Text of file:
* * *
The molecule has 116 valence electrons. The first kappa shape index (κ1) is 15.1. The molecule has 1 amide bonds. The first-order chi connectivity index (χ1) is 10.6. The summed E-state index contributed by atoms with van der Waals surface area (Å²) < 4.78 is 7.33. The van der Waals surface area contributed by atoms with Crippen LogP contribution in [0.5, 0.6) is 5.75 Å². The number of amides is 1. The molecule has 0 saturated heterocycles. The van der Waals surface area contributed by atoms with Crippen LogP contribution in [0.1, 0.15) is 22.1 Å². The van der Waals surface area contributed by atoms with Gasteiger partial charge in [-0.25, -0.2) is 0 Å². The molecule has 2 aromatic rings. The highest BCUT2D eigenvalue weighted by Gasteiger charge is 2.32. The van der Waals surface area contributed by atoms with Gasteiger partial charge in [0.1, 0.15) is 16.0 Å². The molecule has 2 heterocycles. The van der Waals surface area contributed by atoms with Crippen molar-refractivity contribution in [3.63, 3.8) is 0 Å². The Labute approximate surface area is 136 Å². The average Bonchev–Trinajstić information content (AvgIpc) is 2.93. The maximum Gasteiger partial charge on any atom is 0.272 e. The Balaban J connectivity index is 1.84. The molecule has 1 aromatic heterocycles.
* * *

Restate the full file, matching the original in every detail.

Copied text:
The molecule has 116 valence electrons. The first kappa shape index (κ1) is 15.1. The molecule has 1 amide bonds. The first-order chi connectivity index (χ1) is 10.6. The summed E-state index contributed by atoms with van der Waals surface area (Å²) < 4.78 is 7.33. The van der Waals surface area contributed by atoms with Crippen LogP contribution in [0.5, 0.6) is 5.75 Å². The number of amides is 1. The molecule has 0 saturated heterocycles. The van der Waals surface area contributed by atoms with Crippen LogP contribution in [0.1, 0.15) is 22.1 Å². The van der Waals surface area contributed by atoms with Gasteiger partial charge in [-0.25, -0.2) is 0 Å². The molecule has 2 aromatic rings. The highest BCUT2D eigenvalue weighted by Gasteiger charge is 2.32. The van der Waals surface area contributed by atoms with Gasteiger partial charge in [0.1, 0.15) is 16.0 Å². The molecule has 2 heterocycles. The van der Waals surface area contributed by atoms with Crippen molar-refractivity contribution in [3.63, 3.8) is 0 Å². The Labute approximate surface area is 136 Å². The average Bonchev–Trinajstić information content (AvgIpc) is 2.93. The maximum Gasteiger partial charge on any atom is 0.272 e. The Balaban J connectivity index is 1.84. The molecule has 1 aromatic heterocycles.